When I looked up the term "for" in Greek, of the 170 times it was used it most often meant something along the lines of "on behalf of," and rarely did it mean "in substitution of" another person.

Tuesday, April 2, 2013

A discussion on Judeo-Christian monotheism - Steven's Response

Opening Essays: Nick : Steven ::: Concluding Essays: Nick : Steven
*     *     *

I'd like to thank Nick for participating in this discussion, and hope it's allowed the reader to see classical polytheism in a more viable light.

Recall that the resolution was that Judeo-Christian monotheism (as opposed to classical polytheism) is true. In order for Nick to have established this, he must have done a couple of things. First, he'd have to show that a perfect god exists, because if no such god existed, Judeo-Christian monotheism would be false. However, the existence of such a god wouldn't be enough to defeat classical polytheism, since all it claims is that more than one god exists. So, it's entirely compatible with a perfect god existing, just so long as it isn't the only god that exists. Nick’s task was then two-fold: (i) show that a perfect god exists, and (ii) show that no other gods exist. Did he accomplish this?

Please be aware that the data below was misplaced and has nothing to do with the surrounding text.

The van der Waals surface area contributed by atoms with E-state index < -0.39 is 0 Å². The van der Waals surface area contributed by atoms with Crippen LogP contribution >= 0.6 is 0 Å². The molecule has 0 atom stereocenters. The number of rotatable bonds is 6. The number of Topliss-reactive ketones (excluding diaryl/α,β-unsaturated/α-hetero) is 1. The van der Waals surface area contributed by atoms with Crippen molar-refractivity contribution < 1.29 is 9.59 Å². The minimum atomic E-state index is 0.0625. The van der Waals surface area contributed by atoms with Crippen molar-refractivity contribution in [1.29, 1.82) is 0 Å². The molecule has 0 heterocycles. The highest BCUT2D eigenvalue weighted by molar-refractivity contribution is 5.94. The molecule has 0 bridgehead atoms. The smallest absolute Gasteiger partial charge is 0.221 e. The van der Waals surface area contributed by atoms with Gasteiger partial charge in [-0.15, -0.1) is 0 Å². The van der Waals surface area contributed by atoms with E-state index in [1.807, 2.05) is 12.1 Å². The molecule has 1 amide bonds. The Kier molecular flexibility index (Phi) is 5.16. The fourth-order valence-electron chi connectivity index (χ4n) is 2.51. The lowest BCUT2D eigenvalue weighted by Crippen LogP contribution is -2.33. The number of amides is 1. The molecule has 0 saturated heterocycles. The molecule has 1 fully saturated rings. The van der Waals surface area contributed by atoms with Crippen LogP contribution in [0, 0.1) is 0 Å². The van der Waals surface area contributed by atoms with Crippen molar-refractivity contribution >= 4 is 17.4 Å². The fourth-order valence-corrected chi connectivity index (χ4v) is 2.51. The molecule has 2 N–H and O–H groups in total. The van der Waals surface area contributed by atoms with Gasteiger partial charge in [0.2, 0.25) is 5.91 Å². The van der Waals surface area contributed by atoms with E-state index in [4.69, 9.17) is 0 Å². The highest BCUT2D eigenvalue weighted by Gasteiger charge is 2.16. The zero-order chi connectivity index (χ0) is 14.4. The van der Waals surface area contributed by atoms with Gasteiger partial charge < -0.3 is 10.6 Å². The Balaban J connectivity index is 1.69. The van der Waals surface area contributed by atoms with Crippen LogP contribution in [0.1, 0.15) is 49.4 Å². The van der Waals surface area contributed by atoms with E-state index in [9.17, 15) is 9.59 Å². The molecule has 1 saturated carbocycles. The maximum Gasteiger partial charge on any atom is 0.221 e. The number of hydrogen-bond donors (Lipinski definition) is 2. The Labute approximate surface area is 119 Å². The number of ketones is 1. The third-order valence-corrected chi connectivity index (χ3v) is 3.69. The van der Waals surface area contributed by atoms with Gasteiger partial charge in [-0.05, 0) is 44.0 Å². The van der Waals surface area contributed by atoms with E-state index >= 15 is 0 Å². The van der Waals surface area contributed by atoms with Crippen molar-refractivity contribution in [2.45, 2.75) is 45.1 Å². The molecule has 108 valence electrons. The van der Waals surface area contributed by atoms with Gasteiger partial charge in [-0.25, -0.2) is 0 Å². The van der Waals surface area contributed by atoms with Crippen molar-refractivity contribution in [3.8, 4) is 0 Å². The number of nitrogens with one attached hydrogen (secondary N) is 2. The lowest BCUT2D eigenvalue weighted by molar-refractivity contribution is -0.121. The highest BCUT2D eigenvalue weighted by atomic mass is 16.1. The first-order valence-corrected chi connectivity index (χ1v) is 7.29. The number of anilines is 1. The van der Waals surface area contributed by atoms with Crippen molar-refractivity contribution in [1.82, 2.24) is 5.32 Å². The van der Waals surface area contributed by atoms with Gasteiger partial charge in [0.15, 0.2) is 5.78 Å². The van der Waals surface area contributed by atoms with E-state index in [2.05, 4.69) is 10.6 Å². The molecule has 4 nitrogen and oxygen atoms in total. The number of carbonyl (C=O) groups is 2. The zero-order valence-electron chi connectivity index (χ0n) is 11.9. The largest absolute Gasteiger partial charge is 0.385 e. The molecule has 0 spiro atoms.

A discussion on Judeo-Christian monotheism - Nick's Response

Opening Essays: Nick : Steven ::: Concluding Essays: Nick : Steven
*     *     *

In this post I will respond to Steven's case for why the Judeo-Christian God cannot exist.

The way I understand his argument, it is a variation of the age-old "problem of evil" argument in which it is claimed that it is unreasonable to believe there is a God when there is so much evil and suffering in the world. Steven calls his case a "moral argument," with God failing to act in a morally upright manner by letting evils like child abuse take place.

Monday, April 1, 2013

Who killed Jesus? (And why the Resurrection?) - More problems with Penal Substitution

Every Easter the Protestant blogs are full of posts about the Resurrection, and rightfully so. One thing about the Protestant view of the Resurrection of Our Lord has always bothered me though: their view that the Resurrection was essentially nothing more than a 'sales receipt' to show that the Father accepted Jesus' sacrifice. Last year I wrote a brief article on why the Protestant view of Imputation makes the Resurrection of Jesus superfluous, but over the last few days I came to realize another troubling feature about the Protestant view.